Legionnaires’ disease is a form of pneumonia that is typically spread through the mist from contaminated water, emitted into the surrounding air from the tower’s open-to-the-air water circulation process. In the recent cases, the source of the bacteria was determined to be several A/C cooling towers located on the roofs of buildings where the outbreak occurred. Symptoms include fever, coughing, headaches and muscle pain, and the illness is easily treated with antibiotics if it is caught early. Anyone showing symptoms should see a doctor immediately.

“The recent Legionnaires’ outbreak has been an unprecedented challenge requiring an unprecedented response,” said Mayor de Blasio at a press conference announcing the new legislation. “But a powerful response is just one piece of the equation. New Yorkers need to be protected from the disease through aggressive preventive action.”

New Legislation Requires Action

The new legislation, created as a joint effort between the Mayor’s office, the Governor’s office and the New York City Council, and signed on August 18, requires the regular inspection and cleaning of all cooling towers. Building owners and managers have 30 days to register their cooling towers, which the City has never tracked. Failure to register and/or follow the regulations can result in fines of up to $10,000 and misdemeanor charges of up to $25,000. Cooling towers can be registered online at on.nyc.gov/1K5WbSd.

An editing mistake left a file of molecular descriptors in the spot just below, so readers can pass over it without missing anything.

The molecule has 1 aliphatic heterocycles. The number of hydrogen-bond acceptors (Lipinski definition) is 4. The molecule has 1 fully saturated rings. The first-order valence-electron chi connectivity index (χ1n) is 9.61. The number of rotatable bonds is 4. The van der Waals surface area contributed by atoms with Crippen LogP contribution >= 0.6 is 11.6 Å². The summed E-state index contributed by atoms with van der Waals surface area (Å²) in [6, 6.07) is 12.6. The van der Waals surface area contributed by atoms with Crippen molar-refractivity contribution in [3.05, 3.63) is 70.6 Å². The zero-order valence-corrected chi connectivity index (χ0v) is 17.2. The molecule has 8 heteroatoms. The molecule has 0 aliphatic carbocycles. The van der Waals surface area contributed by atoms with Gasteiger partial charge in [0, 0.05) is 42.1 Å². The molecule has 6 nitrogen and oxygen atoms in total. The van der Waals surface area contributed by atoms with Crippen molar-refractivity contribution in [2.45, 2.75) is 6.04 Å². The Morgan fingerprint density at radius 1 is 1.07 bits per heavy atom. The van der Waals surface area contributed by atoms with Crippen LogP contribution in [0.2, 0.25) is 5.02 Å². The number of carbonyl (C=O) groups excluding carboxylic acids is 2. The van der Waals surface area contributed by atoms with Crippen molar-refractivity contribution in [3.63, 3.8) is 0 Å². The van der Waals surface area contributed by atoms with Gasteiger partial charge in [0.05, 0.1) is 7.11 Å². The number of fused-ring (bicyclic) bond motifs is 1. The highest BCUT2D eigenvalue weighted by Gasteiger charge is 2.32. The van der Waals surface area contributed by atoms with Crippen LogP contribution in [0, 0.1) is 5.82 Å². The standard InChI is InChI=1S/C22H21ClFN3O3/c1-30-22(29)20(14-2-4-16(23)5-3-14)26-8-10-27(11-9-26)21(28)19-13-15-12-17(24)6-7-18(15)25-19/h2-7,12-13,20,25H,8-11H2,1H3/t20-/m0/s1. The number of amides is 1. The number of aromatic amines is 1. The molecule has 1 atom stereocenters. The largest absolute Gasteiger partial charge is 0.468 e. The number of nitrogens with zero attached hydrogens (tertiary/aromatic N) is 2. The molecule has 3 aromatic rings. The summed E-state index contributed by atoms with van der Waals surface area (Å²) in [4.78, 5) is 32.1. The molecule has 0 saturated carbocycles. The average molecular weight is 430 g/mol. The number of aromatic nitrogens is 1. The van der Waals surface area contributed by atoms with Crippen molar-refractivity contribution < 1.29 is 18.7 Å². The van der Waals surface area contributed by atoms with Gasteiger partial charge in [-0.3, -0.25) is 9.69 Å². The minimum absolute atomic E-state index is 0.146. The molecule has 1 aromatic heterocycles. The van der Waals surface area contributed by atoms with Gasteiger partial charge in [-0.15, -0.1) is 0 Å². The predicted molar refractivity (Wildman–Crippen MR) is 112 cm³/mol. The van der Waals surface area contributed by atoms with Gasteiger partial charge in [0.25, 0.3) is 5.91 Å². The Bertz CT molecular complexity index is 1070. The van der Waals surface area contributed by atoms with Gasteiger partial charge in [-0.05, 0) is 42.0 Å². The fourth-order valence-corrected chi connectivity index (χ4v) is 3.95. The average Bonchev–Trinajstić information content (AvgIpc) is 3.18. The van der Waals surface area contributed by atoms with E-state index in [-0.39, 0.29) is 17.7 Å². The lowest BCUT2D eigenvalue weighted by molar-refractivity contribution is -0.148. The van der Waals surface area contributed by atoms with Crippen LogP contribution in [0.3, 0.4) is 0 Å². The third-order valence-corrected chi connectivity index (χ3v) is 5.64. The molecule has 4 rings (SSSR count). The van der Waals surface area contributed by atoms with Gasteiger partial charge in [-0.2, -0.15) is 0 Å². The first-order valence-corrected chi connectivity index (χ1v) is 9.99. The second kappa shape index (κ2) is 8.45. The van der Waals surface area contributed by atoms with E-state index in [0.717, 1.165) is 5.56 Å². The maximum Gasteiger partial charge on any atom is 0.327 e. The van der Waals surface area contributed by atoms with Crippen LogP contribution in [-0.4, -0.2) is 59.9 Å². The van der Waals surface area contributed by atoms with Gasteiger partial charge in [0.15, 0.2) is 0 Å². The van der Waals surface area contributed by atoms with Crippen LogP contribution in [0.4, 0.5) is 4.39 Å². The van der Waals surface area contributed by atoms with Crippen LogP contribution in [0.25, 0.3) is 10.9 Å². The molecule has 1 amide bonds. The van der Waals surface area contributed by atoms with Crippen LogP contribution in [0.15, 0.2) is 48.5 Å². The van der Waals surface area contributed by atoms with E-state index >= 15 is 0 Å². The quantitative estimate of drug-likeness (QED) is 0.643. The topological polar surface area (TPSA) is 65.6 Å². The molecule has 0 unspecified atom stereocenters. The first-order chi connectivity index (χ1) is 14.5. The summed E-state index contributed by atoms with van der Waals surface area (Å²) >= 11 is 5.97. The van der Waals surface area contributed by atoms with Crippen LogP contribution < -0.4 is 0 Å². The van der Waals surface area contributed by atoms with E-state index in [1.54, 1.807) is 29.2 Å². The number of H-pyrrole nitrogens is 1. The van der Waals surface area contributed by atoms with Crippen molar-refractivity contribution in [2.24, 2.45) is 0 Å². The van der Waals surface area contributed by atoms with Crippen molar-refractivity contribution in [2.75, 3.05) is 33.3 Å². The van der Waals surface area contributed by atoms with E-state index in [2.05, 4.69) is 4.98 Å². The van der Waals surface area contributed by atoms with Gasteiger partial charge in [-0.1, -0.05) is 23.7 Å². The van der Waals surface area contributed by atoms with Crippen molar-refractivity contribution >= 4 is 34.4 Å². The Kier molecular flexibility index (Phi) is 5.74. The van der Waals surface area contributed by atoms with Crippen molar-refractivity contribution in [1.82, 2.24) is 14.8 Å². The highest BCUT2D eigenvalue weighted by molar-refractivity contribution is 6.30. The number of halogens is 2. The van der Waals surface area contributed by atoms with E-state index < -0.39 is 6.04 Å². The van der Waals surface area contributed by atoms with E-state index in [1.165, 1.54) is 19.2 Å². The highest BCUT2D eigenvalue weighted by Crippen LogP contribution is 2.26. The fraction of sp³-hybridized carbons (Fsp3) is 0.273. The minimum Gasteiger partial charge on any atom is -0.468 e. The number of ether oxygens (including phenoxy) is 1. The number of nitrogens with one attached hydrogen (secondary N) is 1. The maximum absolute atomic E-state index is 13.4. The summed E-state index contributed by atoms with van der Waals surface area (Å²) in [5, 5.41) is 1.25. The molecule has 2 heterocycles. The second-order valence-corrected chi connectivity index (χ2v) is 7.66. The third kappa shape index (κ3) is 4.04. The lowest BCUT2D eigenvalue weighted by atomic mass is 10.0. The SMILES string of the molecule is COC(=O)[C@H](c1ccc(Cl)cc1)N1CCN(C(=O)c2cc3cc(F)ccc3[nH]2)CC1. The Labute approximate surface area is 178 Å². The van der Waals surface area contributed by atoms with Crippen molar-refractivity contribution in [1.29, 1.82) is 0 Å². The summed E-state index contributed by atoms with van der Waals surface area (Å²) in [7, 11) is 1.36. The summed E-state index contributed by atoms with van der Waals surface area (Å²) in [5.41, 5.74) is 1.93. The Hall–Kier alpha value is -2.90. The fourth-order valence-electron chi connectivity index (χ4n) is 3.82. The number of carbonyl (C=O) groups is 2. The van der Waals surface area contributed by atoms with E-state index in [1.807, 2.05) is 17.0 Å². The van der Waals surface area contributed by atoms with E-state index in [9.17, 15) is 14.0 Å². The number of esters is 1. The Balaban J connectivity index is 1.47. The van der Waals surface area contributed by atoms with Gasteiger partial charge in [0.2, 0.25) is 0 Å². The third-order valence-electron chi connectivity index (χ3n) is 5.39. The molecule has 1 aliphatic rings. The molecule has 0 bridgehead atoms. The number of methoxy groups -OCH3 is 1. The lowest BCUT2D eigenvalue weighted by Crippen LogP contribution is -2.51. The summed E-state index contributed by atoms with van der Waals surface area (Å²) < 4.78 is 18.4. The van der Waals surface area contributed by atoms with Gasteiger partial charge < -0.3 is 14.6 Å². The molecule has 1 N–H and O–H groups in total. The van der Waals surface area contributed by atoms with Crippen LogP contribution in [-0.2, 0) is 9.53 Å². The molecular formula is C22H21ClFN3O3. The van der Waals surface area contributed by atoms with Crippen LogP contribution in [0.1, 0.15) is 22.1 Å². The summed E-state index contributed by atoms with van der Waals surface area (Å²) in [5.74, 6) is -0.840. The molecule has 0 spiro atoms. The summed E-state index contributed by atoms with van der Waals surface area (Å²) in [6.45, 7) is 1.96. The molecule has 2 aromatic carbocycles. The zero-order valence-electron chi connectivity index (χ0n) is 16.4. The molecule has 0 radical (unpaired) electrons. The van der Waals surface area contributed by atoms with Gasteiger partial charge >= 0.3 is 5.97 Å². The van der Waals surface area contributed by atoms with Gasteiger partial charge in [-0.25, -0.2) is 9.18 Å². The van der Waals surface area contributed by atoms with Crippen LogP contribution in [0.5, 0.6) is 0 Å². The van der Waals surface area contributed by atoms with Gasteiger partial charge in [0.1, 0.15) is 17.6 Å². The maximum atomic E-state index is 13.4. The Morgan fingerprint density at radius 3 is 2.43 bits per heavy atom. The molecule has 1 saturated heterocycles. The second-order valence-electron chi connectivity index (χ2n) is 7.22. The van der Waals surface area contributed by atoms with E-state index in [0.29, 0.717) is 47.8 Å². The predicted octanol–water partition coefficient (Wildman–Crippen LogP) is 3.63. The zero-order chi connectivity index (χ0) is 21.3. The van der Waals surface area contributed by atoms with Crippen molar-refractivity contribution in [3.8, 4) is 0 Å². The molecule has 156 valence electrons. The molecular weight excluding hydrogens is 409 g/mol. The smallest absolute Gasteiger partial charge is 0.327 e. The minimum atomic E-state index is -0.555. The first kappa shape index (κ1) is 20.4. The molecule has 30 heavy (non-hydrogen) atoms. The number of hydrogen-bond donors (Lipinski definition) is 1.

DEPM President Jim O’Connor has spearheaded our efforts to contact our property managers and building staff as soon as this deadly outbreak was reported. “We began immediately researching strategies, formulating plans and preparing so our staff and our buildings would be ready when final legislation and regulations were issued,” he said. “Now that those government initiatives are in place, we are ready to move forward with full compliance for all the properties under our management. Our number one priority is to protect the health and safety of all residents of our buildings.”

Under new law, all cooling towers must be registered, inspected, tested and cleaned. Failure to do so can result in substantial fines.

Under new law, all cooling towers must be registered, inspected, tested and cleaned. Failure to do so can result in substantial fines.